As soon as this was done, the little band mounted and rode in the direction of where they heard that the dragon had been slain. And having soon found the horse, they began to take special notice of its tack and trappings. It didn't take them long to realize that they had never seen its like anywhere in Irlant, and from this they drew the conclusion that the man, whoever he was, who had been riding that horse was the one who killed the dragon. They rode on a little farther and came on the dragon's carcass. This consort of the very Devil was such a monstrosity as to turn radiant ladies as colorless as death from fright at the mere sight of it. The mother was the first to speak. "Oh, yes, now I'm sure of it. Never would that seneschal 9350 have dared stand up to such a thing! We can forget all those worries. And somehow, daughter, surely— this man, whether alive or dead— something leads me to believe he's lying hidden somewhere here. It's just a feeling that I have. Let's start right here—don't you think? We need to make a search. Maybe God will grant that wherever he is, we'll find him, and if we do, put an end to all this bottomless dread that threatens us like death itself." At once they all agreed to this and put this idea into action. all four of these companions rode off in different directions, some searching here, others there.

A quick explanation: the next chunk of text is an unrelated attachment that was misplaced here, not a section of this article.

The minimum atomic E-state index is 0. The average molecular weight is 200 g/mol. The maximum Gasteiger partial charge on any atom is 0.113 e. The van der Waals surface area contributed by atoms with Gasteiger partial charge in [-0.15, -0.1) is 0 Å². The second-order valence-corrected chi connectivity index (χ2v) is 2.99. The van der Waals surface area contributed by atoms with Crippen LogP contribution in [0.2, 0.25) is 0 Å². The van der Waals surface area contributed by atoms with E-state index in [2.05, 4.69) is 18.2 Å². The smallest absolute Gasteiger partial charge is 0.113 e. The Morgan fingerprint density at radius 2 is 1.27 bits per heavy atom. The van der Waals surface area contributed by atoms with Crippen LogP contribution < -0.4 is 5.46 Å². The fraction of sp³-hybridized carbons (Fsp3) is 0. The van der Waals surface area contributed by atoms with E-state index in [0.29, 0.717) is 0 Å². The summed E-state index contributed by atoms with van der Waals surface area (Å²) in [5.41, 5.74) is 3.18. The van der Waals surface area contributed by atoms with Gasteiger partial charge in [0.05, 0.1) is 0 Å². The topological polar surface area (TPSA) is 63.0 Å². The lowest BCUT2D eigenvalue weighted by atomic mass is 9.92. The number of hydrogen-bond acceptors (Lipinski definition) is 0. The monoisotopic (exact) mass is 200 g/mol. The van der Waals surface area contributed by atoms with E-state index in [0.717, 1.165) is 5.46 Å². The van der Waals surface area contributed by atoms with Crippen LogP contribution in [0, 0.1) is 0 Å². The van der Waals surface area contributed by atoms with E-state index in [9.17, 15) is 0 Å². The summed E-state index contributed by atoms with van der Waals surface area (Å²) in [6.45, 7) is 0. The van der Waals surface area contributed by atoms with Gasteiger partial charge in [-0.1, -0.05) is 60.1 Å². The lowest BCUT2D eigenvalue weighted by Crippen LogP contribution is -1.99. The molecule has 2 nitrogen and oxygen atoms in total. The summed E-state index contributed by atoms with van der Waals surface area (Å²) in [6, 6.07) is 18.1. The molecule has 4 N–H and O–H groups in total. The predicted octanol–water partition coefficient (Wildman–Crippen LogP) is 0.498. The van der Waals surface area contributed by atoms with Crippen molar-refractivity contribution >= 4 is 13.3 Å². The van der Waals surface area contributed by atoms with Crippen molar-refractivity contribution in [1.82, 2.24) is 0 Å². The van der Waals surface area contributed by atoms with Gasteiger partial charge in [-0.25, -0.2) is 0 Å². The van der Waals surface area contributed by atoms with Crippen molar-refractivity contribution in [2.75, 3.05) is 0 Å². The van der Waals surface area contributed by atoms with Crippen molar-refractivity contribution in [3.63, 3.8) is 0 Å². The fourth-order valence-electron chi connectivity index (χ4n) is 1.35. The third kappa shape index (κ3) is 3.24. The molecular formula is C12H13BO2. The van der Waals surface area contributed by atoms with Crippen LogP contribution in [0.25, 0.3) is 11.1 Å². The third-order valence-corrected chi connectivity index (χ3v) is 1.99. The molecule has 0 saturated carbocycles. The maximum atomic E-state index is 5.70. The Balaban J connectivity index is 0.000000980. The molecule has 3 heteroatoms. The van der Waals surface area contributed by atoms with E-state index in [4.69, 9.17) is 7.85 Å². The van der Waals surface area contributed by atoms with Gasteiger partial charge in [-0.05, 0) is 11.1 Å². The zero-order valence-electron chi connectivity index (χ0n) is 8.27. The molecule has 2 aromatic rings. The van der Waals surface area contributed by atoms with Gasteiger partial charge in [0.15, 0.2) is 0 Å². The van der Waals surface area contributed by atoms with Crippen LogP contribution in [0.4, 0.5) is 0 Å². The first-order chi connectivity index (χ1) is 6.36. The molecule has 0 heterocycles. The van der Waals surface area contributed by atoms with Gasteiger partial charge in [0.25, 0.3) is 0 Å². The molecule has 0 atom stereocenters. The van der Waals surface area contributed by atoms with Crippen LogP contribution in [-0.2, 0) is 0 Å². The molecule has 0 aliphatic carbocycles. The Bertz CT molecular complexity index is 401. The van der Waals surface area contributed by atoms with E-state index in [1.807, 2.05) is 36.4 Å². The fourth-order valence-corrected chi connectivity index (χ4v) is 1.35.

It happened—it was so ordained just as destiny would have it— that the young princess Isolt was the first among them to lay eyes on her life and death, her delight and suffering. A gleam of light from his helmet made his presence known to her. When she saw it was a helmet, she turned and called to her mother, "My lady, hurry! Over here! There's something shiny, I don't know what— it looks a lot like a helmet, if my eyes don't deceive me." "I think you're right," said her mother, "that's how it looks to me, also. God is going to favor us— I believe we have found the one we were looking for." At once they called the other two and all together rode to see. When they had drawn close enough to see him lying in the water, their first thought was, he must be dead. "He's dead," cried both of the Isolts, "and all our hopes dead with him. It was that wicked seneschal— he killed him—murdered him in cold blood, and then threw him in this marsh!"